One way the city is trying to enroll more black and Hispanic students at its elite specialized high schools is by expanding a program for students who scored just below the cutoff on the entrance exam. But that program actually is helping more white and Asian students get into those schools — illustrating the challenge of boosting black and Hispanic enrollment at those most-competitive schools.

The city will expand the Discovery program, which extends admission to some students who score just below the admissions cutoff and who complete summer coursework. Officials announced the expansion as part of a larger push to increase diversity in the specialized high schools on Thursday. The existing Discovery program at Brooklyn Technical School will expand, and a new program will begin at the High School of American Studies at Lehman College, the smallest of the eight schools.

Most of the students in the Discovery program, though, are not black or Hispanic. And as enrollment for summer 2016 grows — to 220 students from 120 last summer — its share of black and Hispanic students is declining. In addition, two of the top specialized schools simply choose not to participate in the program.

In 2015, just over 32 percent of students in the Discovery program were black or Hispanic. That percentage is shrinking to just over 26 percent this summer, though that represents 20 more students than last year.

Citywide, nearly 70 percent of high school students are black or Hispanic. At the eight specialized high schools next year, that number will be just 10 percent — a number that Mayor Bill de Blasio and Schools Chancellor Carmen Fariña have long said is concerning.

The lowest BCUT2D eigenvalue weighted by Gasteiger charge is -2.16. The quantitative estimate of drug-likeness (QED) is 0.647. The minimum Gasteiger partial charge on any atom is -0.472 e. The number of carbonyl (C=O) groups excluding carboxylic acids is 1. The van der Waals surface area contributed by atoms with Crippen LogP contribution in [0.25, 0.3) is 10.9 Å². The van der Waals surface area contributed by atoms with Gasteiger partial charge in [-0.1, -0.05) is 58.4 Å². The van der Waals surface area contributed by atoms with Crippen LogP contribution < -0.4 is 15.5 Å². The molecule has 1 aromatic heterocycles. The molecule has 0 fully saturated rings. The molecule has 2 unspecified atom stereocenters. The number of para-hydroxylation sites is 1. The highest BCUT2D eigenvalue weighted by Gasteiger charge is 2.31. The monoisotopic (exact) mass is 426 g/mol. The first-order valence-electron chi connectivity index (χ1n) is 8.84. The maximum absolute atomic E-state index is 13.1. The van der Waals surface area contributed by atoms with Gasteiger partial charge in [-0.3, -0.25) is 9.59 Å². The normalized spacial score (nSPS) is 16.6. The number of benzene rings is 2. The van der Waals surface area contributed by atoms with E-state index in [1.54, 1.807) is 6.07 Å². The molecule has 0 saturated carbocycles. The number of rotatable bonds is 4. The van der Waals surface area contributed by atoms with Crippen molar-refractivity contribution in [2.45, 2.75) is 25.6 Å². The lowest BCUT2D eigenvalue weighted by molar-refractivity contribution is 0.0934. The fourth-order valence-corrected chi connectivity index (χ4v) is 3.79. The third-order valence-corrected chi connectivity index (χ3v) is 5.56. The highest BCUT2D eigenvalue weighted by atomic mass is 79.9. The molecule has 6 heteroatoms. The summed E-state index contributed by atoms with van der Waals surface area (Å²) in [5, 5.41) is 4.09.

Department officials said that last summer, five schools offered 120 seats through the Discovery program: Brooklyn Latin, Brooklyn Tech, Staten Island Tech, Queens High School for the Sciences, and the High School for Math, Science and Engineering. Years ago, Stuyvesant and Bronx Science also participated in the Discovery program. Asked why all the schools don’t participate, city officials said state law allows schools to opt in.

A department spokeswoman said both Brooklyn Tech and American Studies are increasing the size of their incoming class to accommodate new students from the Discovery program.

New York City will spend $15 million over the next several years on several other programs meant to boost diversity at these eight schools.

This fall, the city will also administer the admissions test on a school day in five middle schools, which they said will be schools that have a large number of “high-potential students” from underrepresented communities. The Specialized High Schools Institute, or DREAM Program, will run a version this summer open to up to 500 eighth graders. The current program enrolls sixth and seventh-grade students in a 22-month curriculum to prepare for the admissions test.

In addition to DREAM, the city will partner with middle school after-school programs to offer test preparation, and dedicated outreach teams will work to increase the number of students who register for the exam.

Another initiative is aimed at increasing the number of black and Hispanic students who accept their offers at the schools once they receive an offer. This year, 77 percent of black and Hispanic students accepted their offer, compared to 86 percent of Asian students. All eight schools will be required to develop a plan for creating “a welcoming climate” for all students.

“Our specialized high schools need to better reflect the diversity of our neighborhoods and our City while maintaining their high standards,” Mayor Bill de Blasio said in a statement, “and this strong package of reforms is an important step forward.”